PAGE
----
Some would go back to wrestle with Marx,

While others would be torturing their saxophones and harps;

Industrial Unionism is neither tabooed,

For its ambitiously studied in room twenty-two.


With all this commotion being forced to endure,

No wonder my marks in Economics were poor;

When all this racket would slowly subside,

I'd flop into my bed at my room-mate's side.(45)


"In the future," T. Kekkonen wrote in a 1924 advertisement for the school, "working-class education is more important in view of the necessary revolutionary change that is expected to take place in the control of the means of production and distribution." Therefore, Work People's College did not educate workers "to rise out of" their social class, but trained them "to become a more powerful factor in the class struggle."(46) The College's social and educational goals rejected bourgeois ideology propagated by the formal school system. By teaching English to Finnish adult working-class immigrants and imbuing them with socialist and latter IWW doctrine, the founders and proponents of the school hoped that its students, as labor activists, would contribute, in a Gramscian sense, to the political aspirations of the labor movement.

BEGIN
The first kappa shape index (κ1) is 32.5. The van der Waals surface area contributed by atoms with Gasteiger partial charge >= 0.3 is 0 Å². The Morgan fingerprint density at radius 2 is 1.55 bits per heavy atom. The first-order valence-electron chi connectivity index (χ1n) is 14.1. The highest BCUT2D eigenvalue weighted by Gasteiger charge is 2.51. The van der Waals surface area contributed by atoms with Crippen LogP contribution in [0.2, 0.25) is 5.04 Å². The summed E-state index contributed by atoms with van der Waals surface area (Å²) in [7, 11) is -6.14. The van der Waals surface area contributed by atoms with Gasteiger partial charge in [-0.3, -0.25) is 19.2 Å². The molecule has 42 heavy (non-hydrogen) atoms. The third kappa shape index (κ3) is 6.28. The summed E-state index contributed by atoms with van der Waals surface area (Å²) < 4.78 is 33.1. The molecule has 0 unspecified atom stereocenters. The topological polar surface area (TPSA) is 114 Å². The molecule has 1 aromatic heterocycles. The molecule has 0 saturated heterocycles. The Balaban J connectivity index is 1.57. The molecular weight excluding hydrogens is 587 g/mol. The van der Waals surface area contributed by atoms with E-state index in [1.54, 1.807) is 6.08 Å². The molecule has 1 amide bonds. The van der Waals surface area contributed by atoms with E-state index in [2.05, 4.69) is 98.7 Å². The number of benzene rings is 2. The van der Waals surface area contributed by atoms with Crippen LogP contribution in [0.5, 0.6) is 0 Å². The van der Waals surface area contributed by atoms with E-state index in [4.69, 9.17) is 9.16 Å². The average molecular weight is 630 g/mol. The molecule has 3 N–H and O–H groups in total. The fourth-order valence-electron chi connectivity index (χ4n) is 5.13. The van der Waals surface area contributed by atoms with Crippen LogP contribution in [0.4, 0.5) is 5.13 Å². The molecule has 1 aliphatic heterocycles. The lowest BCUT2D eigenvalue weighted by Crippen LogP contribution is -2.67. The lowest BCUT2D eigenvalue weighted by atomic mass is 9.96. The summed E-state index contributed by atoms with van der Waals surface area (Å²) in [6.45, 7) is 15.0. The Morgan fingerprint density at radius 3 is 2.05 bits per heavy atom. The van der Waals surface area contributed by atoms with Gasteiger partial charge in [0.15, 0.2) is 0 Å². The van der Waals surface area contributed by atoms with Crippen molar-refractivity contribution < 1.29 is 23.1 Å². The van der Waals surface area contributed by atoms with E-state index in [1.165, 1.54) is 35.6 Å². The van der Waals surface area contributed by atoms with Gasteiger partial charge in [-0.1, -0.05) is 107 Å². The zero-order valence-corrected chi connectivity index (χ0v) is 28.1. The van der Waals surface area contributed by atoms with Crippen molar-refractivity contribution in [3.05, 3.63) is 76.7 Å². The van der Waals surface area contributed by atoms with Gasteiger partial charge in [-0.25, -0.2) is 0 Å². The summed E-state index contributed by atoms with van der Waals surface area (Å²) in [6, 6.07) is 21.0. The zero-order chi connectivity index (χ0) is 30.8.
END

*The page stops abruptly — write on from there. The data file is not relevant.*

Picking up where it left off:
Although the school trained an estimated 1,600 to 2,000 such labor agitators, their roles have remained ambiguous. On the one hand, Fred Thompson expressed some disappointment because "it did not give the IWW a flock of well-trained effective organizers." On the other hand, he admitted that the school supplied numerous managers for the cooperative movement while others organized workers for the IWW in the Iron Range and in Cleveland. Still others worked for the Congress of Industrial Organizations (CIO). As Thompson recalled, "the students provided leaven for the labor movement through their work in the CIO organizing campaigns.”(47)




The maintenance of hegemony assumes different strategies and forms, and is a never-ending process. George Upsitz puts this experience in cruder, but clearer, terms: